People of a certain age remember when Apollo 11 landed on the moon, and a large percentage of us were watching the live broadcast of man’s first step to the lunar surface. The picture was fuzzy and grainy, and the audio was none too good either. But you could see and hear something and it was a thrilling moment shared by hundreds of millions of people around the world.
Actually, the picture was a lot better than we ever knew
According to an article in the Washington Post, the slow-scan TV system had much better quality than we ever saw. According to WaPo, the signal:
. . . was transmitted from the moon to ground sites in Australia and the Mojave Desert in California, where technicians reformatted the video for broadcast and transmitted long-distance over analog lines to Houston. A lot of video quality was lost during that process, turning clear, bright images into gray blobs and oddly moving shapes . . . .
The high-quality slow-scan TV pictures were preserved on tape, while commercial TV cameras captured the output of the tracking station SSTV monitors – a major loss of signal quality right there – and transmitted that feed to Houston and then on to us.
A few years ago it occurred to some of the folks who were at the tracking stations that it would be cool to see that original high-quality SSTV picture. NASA just had one machine that could read the tapes, so time was – and data formats – were marching on.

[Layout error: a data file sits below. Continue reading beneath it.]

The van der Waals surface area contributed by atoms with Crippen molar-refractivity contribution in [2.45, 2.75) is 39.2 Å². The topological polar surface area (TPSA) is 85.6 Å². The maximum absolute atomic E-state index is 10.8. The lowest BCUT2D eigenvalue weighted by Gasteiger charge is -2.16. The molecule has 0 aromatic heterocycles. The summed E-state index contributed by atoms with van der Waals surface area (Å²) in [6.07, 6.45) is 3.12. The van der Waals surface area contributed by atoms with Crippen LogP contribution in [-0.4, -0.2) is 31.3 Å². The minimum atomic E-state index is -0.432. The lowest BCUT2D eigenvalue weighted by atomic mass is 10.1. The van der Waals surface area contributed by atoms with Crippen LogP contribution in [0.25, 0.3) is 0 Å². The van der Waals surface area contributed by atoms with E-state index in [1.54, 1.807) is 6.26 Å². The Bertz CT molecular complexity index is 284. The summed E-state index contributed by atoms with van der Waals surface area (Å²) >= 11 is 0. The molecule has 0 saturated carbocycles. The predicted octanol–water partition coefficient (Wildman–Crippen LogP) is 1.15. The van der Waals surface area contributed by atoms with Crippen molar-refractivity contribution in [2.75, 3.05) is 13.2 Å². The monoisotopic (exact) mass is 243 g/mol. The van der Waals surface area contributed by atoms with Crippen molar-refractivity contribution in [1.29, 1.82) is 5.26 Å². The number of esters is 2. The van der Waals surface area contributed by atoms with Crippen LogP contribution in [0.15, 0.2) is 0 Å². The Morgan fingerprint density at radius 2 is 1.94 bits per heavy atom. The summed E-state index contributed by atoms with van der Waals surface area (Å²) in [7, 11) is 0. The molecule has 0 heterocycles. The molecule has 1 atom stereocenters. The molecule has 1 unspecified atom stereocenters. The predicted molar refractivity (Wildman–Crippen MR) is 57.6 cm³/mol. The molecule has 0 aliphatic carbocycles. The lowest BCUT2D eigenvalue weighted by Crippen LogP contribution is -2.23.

Houston, we have a problem
After several years of searching, the couldn’t find the tapes. The original record of this historic event is likely lost forever. Conspiracy theorists who insist the lunar landing was faked may be elated, but I’m bummed.
The StorageMojo take
The preservation of electronically stored information is no simple task, as the billions of dollars spent each year on RAID, backup software and archiving software and services attest. NASA could have benefitted from LOCKSS, had it existed back in the summer of ’69. LOCKSS stands for Lots Of Copies Keeps Stuff Safe. If there is a better strategy I haven’t heard of it.
Comments welcome, of course. Moderation turned on because moderation is a virtue, except in the defense of liberty.